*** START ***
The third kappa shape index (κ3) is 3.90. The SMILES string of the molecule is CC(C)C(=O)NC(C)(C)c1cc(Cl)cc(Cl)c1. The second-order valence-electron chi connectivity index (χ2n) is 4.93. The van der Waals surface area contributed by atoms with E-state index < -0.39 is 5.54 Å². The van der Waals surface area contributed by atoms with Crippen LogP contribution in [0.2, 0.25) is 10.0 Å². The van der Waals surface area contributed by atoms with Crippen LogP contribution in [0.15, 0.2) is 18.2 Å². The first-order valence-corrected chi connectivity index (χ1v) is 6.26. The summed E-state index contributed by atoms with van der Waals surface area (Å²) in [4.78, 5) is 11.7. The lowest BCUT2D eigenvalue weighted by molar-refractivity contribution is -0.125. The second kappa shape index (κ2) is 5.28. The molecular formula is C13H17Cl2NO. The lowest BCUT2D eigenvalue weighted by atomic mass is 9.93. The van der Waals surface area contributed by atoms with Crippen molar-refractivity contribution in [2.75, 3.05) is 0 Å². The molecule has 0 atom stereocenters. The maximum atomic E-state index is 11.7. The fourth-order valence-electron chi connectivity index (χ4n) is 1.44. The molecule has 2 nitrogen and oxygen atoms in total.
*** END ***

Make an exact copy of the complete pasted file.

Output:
The third kappa shape index (κ3) is 3.90. The SMILES string of the molecule is CC(C)C(=O)NC(C)(C)c1cc(Cl)cc(Cl)c1. The second-order valence-electron chi connectivity index (χ2n) is 4.93. The van der Waals surface area contributed by atoms with E-state index < -0.39 is 5.54 Å². The van der Waals surface area contributed by atoms with Crippen LogP contribution in [0.2, 0.25) is 10.0 Å². The van der Waals surface area contributed by atoms with Crippen LogP contribution in [0.15, 0.2) is 18.2 Å². The first-order valence-corrected chi connectivity index (χ1v) is 6.26. The summed E-state index contributed by atoms with van der Waals surface area (Å²) in [4.78, 5) is 11.7. The lowest BCUT2D eigenvalue weighted by molar-refractivity contribution is -0.125. The second kappa shape index (κ2) is 5.28. The molecular formula is C13H17Cl2NO. The lowest BCUT2D eigenvalue weighted by atomic mass is 9.93. The van der Waals surface area contributed by atoms with Crippen molar-refractivity contribution in [2.75, 3.05) is 0 Å². The molecule has 0 atom stereocenters. The maximum atomic E-state index is 11.7. The fourth-order valence-electron chi connectivity index (χ4n) is 1.44. The molecule has 2 nitrogen and oxygen atoms in total.